As the Coronavirus Disease (Covid-19) spreads around the world, businesses and employees are forced to adapt. Business shutdowns and stay-at-home orders are making work-from-home the new normal and we are all caught unprepared.
As of this writing, there are over 3 million infections around the world with the United States, France and Spain being the hardest hit nations. Many companies are adopting remote or virtual alternatives in order to prevent company operations from stopping. Email and VPN use are not enough because companies need to hold meetings too.
Skype, Microsoft Teams, BlueJeans, and GoToMeeting are familiar names when it comes to virtual conference solution. But now we have Zoom. Almost overnight, many companies and businesses have adopted the platform as the go-to option to hold lessons, business meetings, and sensitive discussions.
In 2019 Zoom had 1.9 million users. However, in 2020 it now has over 2.2 million new monthly users, making it the new “go to” meeting app for many teams and businesses. However, this surge in popularity has also created security ramifications. Severe security issues have hackers hijacking meetings, lessons and other online activities leading many users to question Zoom’s safety and privacy policies.
Keeping unwanted attendees from hijacking meetings is preventable if you follow the following advice.
Password Protect Meetings
The safest way to prevent hijacking is to password protect meetings. Passwords can be used to protect individual meetings, user, group or account level for all sessions. To do this, sign up with Zoom and set up a password at the individual meeting level. Go to settings” tab and enable “Require a password when scheduling new meetings”.
Zoom has a feature where only the host needs to set up an account in order to use the app. Attendees don’t need to sign up because all they need was the ID meeting or the host’s name in order to participate.
Secure meetings by only allowing signed-in users to participate.
Join Before Host
Do not allow attendees to join the meeting before you (the host) has arrived. You can enforce this by going to “account settings”.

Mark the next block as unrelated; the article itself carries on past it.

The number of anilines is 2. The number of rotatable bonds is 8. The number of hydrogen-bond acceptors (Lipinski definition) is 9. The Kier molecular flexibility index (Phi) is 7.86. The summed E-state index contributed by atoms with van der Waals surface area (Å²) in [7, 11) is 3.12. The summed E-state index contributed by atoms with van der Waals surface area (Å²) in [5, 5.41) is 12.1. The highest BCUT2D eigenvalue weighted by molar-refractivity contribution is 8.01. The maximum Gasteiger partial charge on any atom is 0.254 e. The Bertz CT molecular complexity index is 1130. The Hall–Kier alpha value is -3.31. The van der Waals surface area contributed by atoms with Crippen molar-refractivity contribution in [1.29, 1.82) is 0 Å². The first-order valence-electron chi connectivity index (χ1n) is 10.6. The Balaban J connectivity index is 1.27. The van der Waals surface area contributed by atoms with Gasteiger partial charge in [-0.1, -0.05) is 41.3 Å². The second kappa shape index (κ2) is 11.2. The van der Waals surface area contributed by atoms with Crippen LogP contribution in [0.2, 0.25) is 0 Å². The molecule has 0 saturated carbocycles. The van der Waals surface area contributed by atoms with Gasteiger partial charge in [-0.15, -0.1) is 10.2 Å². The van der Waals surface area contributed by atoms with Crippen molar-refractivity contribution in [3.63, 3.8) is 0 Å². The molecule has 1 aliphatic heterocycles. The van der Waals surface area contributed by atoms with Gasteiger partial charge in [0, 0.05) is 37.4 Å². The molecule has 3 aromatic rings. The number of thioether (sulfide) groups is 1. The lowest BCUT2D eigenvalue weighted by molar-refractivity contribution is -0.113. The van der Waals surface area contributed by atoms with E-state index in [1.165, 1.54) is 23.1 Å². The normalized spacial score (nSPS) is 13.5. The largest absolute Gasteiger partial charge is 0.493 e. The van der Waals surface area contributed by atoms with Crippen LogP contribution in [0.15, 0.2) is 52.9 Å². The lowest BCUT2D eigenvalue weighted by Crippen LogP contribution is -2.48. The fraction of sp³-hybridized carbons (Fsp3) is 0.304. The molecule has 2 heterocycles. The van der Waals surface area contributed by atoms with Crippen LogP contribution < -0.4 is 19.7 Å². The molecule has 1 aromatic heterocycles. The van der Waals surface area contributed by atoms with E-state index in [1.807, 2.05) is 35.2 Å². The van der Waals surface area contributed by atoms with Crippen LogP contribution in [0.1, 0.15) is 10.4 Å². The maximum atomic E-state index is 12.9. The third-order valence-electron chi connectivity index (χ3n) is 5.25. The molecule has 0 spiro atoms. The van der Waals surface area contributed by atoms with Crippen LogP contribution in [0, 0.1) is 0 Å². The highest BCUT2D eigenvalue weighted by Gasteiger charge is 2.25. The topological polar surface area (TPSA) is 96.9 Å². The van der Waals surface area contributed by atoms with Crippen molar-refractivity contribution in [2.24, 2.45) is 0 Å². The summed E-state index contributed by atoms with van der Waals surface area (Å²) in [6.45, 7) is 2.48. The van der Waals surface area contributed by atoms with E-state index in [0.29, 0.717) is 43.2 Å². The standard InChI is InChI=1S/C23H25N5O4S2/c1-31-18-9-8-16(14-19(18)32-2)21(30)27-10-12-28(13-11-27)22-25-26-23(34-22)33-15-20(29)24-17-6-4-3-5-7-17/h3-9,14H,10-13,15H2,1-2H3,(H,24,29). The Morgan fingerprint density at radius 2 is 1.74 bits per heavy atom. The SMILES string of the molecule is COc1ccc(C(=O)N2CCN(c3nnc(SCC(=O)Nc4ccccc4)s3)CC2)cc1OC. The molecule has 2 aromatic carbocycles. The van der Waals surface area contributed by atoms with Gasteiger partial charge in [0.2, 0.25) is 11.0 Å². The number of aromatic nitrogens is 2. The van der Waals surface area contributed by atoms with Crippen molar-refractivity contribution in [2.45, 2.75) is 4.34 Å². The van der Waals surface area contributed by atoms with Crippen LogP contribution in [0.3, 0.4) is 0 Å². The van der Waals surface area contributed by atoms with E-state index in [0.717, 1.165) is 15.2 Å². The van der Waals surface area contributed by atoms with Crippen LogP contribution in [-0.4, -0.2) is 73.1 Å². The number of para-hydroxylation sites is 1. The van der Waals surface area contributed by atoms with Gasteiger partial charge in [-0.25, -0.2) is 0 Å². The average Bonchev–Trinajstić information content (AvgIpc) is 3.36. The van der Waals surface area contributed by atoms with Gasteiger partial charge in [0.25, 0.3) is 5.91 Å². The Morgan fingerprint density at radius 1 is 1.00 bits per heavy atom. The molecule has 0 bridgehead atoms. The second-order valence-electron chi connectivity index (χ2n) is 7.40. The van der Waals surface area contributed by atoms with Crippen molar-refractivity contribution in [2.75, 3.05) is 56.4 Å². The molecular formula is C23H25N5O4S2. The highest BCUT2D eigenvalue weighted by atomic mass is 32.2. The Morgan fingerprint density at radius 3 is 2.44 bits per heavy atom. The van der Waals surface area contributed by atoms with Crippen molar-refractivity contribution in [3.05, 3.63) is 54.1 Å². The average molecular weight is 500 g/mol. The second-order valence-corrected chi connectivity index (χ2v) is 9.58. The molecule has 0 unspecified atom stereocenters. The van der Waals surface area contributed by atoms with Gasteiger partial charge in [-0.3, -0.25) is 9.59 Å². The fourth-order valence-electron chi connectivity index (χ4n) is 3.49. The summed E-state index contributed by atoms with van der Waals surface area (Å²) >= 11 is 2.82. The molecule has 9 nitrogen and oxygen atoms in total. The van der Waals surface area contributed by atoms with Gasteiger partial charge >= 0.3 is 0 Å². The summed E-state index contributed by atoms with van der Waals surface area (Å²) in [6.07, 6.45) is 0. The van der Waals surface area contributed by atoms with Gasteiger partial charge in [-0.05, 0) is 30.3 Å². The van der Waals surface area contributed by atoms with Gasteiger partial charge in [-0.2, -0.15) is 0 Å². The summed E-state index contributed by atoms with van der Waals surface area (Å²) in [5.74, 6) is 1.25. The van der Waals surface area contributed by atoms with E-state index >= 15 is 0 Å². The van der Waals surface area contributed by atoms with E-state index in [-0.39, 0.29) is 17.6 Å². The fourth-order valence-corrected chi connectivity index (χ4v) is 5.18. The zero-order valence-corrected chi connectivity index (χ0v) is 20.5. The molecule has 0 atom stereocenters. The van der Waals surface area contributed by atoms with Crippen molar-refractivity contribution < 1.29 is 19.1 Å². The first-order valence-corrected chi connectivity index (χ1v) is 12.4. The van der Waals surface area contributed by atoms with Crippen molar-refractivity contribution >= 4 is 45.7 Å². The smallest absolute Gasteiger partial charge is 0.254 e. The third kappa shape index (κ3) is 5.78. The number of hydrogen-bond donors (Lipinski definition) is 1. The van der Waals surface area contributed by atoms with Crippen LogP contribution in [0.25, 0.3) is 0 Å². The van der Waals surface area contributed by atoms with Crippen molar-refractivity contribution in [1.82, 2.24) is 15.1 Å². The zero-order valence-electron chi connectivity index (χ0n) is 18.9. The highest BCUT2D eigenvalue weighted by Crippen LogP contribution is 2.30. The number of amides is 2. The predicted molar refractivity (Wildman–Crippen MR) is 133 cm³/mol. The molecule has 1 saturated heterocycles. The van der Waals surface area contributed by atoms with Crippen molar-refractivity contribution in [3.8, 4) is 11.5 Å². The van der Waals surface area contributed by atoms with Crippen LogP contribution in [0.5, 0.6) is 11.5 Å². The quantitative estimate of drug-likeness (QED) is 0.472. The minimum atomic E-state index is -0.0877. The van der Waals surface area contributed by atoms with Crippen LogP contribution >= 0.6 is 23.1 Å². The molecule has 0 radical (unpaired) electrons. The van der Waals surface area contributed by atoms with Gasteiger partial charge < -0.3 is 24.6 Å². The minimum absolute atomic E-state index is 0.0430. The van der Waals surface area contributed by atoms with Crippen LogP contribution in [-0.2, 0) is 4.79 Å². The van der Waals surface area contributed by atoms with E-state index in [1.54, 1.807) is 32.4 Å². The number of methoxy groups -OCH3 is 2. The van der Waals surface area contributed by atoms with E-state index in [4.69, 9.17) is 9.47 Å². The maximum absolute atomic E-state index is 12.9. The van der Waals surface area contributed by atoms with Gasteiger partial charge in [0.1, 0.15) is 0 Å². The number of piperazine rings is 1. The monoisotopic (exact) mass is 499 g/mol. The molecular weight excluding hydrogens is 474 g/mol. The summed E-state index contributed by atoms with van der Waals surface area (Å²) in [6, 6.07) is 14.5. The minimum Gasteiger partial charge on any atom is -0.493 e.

Once everybody has “arrived” the meeting has begun, go to manage participants>more and then choose “lock” to prevent others from joining even if they know the meeting ID.
Turn Off Screen Sharing
Zoom has a participant screen sharing feature but nobody wants a porno sharing Zoom bomber to hijack meetings. Disable screen sharing by attendees by going to “Security” tab in active sessions.
Use Randomly Generated ID
As much as possible, avoid using a personal ID for your meetings. Opt for a randomly generated ID when creating a new event. Additionally, don’t share your personal ID publicly. This will prevent pranksters from disturbing your meetings.
Avoid File Sharing
Be careful with sharing files while on Zoom even if you know the attendees. Instead of using Zoom use other services like Drop Box and Google Drive for file sharing as they are a more trusted service.
Use A Waiting Room
Waiting rooms are useful since it is a feature that allows you to screen participants before they are allowed to enter the meeting. This is a good feature not only for meetings but also for interviews and online lessons.
Remove Nuisance Attendees
Just like normal face-to-face meetings that we used to have, only the people that attend the meetings are those that need to be there. In virtual meetings you can remove nuisance attendees by going to the more tab and then removing unwanted participants.
Check For Updates
Whenever security issues crop up, patches are deployed and functions are disabled. This is why Zoom needs to be updated regularly. Click on your profile in the top-right, and select “Check for updates” to ensure that you have the latest version of Zoom running.
Zoom is easy to use and set up which is why many people like using the platform. While they have a lot of security issues that need patching up, following our advice can help make your meetings, lessons and social gathering safe from hackers and hijackers.